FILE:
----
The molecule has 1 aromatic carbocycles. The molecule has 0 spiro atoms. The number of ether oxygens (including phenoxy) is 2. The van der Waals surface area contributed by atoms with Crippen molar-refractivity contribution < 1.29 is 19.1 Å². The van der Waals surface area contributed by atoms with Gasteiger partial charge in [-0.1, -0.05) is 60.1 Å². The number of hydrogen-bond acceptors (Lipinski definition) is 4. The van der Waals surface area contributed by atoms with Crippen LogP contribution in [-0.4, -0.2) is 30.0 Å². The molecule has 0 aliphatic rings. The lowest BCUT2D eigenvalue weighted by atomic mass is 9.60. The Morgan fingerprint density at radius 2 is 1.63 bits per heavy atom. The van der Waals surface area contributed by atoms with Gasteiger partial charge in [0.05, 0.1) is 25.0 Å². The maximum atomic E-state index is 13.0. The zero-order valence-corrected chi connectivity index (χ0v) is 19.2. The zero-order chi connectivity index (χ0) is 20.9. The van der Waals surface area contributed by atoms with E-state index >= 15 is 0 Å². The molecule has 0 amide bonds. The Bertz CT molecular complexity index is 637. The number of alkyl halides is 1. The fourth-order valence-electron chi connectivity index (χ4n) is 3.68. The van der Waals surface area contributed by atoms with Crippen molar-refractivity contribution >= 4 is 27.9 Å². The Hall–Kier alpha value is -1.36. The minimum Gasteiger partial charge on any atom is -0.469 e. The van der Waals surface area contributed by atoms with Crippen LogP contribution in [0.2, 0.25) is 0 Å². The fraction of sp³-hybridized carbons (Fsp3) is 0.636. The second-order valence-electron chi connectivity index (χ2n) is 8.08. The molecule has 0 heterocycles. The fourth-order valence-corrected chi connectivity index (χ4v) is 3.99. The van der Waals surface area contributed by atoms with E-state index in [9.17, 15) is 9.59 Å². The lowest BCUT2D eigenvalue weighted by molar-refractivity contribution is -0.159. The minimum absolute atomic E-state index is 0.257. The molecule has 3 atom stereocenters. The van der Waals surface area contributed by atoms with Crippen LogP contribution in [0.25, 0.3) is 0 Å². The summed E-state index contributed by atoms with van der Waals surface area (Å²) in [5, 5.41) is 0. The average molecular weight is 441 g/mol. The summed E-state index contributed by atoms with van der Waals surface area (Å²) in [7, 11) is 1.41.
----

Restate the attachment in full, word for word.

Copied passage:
The molecule has 1 aromatic carbocycles. The molecule has 0 spiro atoms. The number of ether oxygens (including phenoxy) is 2. The van der Waals surface area contributed by atoms with Crippen molar-refractivity contribution < 1.29 is 19.1 Å². The van der Waals surface area contributed by atoms with Gasteiger partial charge in [-0.1, -0.05) is 60.1 Å². The number of hydrogen-bond acceptors (Lipinski definition) is 4. The van der Waals surface area contributed by atoms with Crippen LogP contribution in [-0.4, -0.2) is 30.0 Å². The molecule has 0 aliphatic rings. The lowest BCUT2D eigenvalue weighted by atomic mass is 9.60. The Morgan fingerprint density at radius 2 is 1.63 bits per heavy atom. The van der Waals surface area contributed by atoms with Gasteiger partial charge in [0.05, 0.1) is 25.0 Å². The maximum atomic E-state index is 13.0. The zero-order valence-corrected chi connectivity index (χ0v) is 19.2. The zero-order chi connectivity index (χ0) is 20.9. The van der Waals surface area contributed by atoms with E-state index >= 15 is 0 Å². The molecule has 0 amide bonds. The Bertz CT molecular complexity index is 637. The number of alkyl halides is 1. The fourth-order valence-electron chi connectivity index (χ4n) is 3.68. The van der Waals surface area contributed by atoms with Crippen molar-refractivity contribution >= 4 is 27.9 Å². The Hall–Kier alpha value is -1.36. The minimum Gasteiger partial charge on any atom is -0.469 e. The van der Waals surface area contributed by atoms with Crippen LogP contribution in [0.2, 0.25) is 0 Å². The fraction of sp³-hybridized carbons (Fsp3) is 0.636. The second-order valence-electron chi connectivity index (χ2n) is 8.08. The molecule has 0 heterocycles. The fourth-order valence-corrected chi connectivity index (χ4v) is 3.99. The van der Waals surface area contributed by atoms with E-state index in [9.17, 15) is 9.59 Å². The lowest BCUT2D eigenvalue weighted by molar-refractivity contribution is -0.159. The minimum absolute atomic E-state index is 0.257. The molecule has 3 atom stereocenters. The van der Waals surface area contributed by atoms with Crippen LogP contribution in [0.25, 0.3) is 0 Å². The summed E-state index contributed by atoms with van der Waals surface area (Å²) in [5, 5.41) is 0. The average molecular weight is 441 g/mol. The summed E-state index contributed by atoms with van der Waals surface area (Å²) in [7, 11) is 1.41.